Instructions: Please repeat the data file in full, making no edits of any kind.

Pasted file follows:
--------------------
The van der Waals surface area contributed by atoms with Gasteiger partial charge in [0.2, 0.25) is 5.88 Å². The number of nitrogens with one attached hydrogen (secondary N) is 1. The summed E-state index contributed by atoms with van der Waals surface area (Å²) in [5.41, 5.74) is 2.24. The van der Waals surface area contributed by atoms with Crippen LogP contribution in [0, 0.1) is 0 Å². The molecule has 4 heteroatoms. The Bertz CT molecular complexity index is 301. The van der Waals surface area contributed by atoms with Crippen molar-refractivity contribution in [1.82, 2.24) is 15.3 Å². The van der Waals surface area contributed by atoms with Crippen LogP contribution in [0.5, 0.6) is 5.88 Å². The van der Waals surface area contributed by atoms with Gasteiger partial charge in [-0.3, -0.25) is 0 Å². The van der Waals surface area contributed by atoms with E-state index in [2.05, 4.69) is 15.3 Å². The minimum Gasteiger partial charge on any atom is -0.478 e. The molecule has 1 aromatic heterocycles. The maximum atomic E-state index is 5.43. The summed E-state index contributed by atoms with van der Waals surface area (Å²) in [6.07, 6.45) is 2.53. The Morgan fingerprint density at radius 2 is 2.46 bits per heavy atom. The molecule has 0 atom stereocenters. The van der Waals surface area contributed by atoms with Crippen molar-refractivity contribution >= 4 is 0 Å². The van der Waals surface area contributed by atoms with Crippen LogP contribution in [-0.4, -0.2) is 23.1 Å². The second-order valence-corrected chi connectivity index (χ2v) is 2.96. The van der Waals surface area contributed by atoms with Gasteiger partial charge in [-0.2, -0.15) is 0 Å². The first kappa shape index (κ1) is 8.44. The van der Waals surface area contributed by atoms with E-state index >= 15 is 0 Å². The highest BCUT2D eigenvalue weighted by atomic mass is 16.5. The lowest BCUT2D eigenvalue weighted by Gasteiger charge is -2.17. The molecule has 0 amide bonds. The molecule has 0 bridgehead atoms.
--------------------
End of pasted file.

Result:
The van der Waals surface area contributed by atoms with Gasteiger partial charge in [0.2, 0.25) is 5.88 Å². The number of nitrogens with one attached hydrogen (secondary N) is 1. The summed E-state index contributed by atoms with van der Waals surface area (Å²) in [5.41, 5.74) is 2.24. The van der Waals surface area contributed by atoms with Crippen LogP contribution in [0, 0.1) is 0 Å². The molecule has 4 heteroatoms. The Bertz CT molecular complexity index is 301. The van der Waals surface area contributed by atoms with Crippen molar-refractivity contribution in [1.82, 2.24) is 15.3 Å². The van der Waals surface area contributed by atoms with Crippen LogP contribution in [0.5, 0.6) is 5.88 Å². The van der Waals surface area contributed by atoms with Gasteiger partial charge in [-0.3, -0.25) is 0 Å². The van der Waals surface area contributed by atoms with E-state index in [2.05, 4.69) is 15.3 Å². The minimum Gasteiger partial charge on any atom is -0.478 e. The molecule has 1 aromatic heterocycles. The maximum atomic E-state index is 5.43. The summed E-state index contributed by atoms with van der Waals surface area (Å²) in [6.07, 6.45) is 2.53. The Morgan fingerprint density at radius 2 is 2.46 bits per heavy atom. The molecule has 0 atom stereocenters. The van der Waals surface area contributed by atoms with Crippen molar-refractivity contribution >= 4 is 0 Å². The van der Waals surface area contributed by atoms with Crippen LogP contribution in [-0.4, -0.2) is 23.1 Å². The second-order valence-corrected chi connectivity index (χ2v) is 2.96. The van der Waals surface area contributed by atoms with Gasteiger partial charge in [-0.2, -0.15) is 0 Å². The first kappa shape index (κ1) is 8.44. The van der Waals surface area contributed by atoms with E-state index >= 15 is 0 Å². The highest BCUT2D eigenvalue weighted by atomic mass is 16.5. The lowest BCUT2D eigenvalue weighted by Gasteiger charge is -2.17. The molecule has 0 amide bonds. The molecule has 0 bridgehead atoms.